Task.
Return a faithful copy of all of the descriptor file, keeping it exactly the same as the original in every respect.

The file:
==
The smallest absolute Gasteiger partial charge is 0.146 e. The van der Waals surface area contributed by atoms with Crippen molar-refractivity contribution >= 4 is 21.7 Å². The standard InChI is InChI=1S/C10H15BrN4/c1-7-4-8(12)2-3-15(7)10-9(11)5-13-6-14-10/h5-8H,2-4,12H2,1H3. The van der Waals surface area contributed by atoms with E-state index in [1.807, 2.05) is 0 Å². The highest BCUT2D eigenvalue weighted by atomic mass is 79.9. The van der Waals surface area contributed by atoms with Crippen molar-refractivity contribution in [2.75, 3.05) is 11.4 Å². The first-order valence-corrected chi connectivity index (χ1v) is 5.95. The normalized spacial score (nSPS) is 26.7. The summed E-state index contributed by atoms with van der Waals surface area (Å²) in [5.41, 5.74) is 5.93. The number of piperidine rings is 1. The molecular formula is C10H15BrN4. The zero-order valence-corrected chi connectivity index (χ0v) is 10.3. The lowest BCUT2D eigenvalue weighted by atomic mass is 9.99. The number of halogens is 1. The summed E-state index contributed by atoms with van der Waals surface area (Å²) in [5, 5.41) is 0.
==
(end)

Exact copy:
The smallest absolute Gasteiger partial charge is 0.146 e. The van der Waals surface area contributed by atoms with Crippen molar-refractivity contribution >= 4 is 21.7 Å². The standard InChI is InChI=1S/C10H15BrN4/c1-7-4-8(12)2-3-15(7)10-9(11)5-13-6-14-10/h5-8H,2-4,12H2,1H3. The van der Waals surface area contributed by atoms with E-state index in [1.807, 2.05) is 0 Å². The highest BCUT2D eigenvalue weighted by atomic mass is 79.9. The van der Waals surface area contributed by atoms with Crippen molar-refractivity contribution in [2.75, 3.05) is 11.4 Å². The first-order valence-corrected chi connectivity index (χ1v) is 5.95. The normalized spacial score (nSPS) is 26.7. The summed E-state index contributed by atoms with van der Waals surface area (Å²) in [5.41, 5.74) is 5.93. The number of piperidine rings is 1. The molecular formula is C10H15BrN4. The zero-order valence-corrected chi connectivity index (χ0v) is 10.3. The lowest BCUT2D eigenvalue weighted by atomic mass is 9.99. The number of halogens is 1. The summed E-state index contributed by atoms with van der Waals surface area (Å²) in [5, 5.41) is 0.